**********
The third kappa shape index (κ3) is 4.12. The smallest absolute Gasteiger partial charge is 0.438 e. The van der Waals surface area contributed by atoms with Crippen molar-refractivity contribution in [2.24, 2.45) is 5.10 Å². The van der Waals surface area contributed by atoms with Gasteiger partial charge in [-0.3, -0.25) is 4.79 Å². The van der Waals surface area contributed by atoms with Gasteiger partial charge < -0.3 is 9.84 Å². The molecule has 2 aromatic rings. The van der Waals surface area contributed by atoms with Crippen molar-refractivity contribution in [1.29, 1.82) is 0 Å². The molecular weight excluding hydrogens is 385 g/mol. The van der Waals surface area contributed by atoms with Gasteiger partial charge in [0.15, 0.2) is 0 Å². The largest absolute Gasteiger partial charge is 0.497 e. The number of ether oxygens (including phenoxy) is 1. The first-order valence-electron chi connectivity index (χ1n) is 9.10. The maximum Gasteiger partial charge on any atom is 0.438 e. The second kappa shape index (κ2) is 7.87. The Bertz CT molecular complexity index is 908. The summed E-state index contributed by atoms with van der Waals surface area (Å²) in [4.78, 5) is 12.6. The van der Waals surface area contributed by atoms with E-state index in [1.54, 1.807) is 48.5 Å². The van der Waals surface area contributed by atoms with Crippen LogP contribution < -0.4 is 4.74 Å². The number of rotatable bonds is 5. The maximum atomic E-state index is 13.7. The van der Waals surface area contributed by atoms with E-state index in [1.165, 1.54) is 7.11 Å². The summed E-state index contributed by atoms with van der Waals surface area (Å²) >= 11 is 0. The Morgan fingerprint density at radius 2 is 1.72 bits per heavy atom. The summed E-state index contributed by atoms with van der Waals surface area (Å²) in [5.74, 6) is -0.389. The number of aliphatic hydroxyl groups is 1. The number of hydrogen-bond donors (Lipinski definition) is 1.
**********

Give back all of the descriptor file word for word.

The third kappa shape index (κ3) is 4.12. The smallest absolute Gasteiger partial charge is 0.438 e. The van der Waals surface area contributed by atoms with Crippen molar-refractivity contribution in [2.24, 2.45) is 5.10 Å². The van der Waals surface area contributed by atoms with Gasteiger partial charge in [-0.3, -0.25) is 4.79 Å². The van der Waals surface area contributed by atoms with Gasteiger partial charge < -0.3 is 9.84 Å². The molecule has 2 aromatic rings. The van der Waals surface area contributed by atoms with Crippen molar-refractivity contribution in [1.29, 1.82) is 0 Å². The molecular weight excluding hydrogens is 385 g/mol. The van der Waals surface area contributed by atoms with Gasteiger partial charge in [0.15, 0.2) is 0 Å². The largest absolute Gasteiger partial charge is 0.497 e. The number of ether oxygens (including phenoxy) is 1. The first-order valence-electron chi connectivity index (χ1n) is 9.10. The maximum Gasteiger partial charge on any atom is 0.438 e. The second kappa shape index (κ2) is 7.87. The Bertz CT molecular complexity index is 908. The summed E-state index contributed by atoms with van der Waals surface area (Å²) in [4.78, 5) is 12.6. The van der Waals surface area contributed by atoms with E-state index in [1.54, 1.807) is 48.5 Å². The van der Waals surface area contributed by atoms with Crippen LogP contribution < -0.4 is 4.74 Å². The number of rotatable bonds is 5. The maximum atomic E-state index is 13.7. The van der Waals surface area contributed by atoms with E-state index in [1.165, 1.54) is 7.11 Å². The summed E-state index contributed by atoms with van der Waals surface area (Å²) >= 11 is 0. The Morgan fingerprint density at radius 2 is 1.72 bits per heavy atom. The summed E-state index contributed by atoms with van der Waals surface area (Å²) in [5.74, 6) is -0.389. The number of aliphatic hydroxyl groups is 1. The number of hydrogen-bond donors (Lipinski definition) is 1.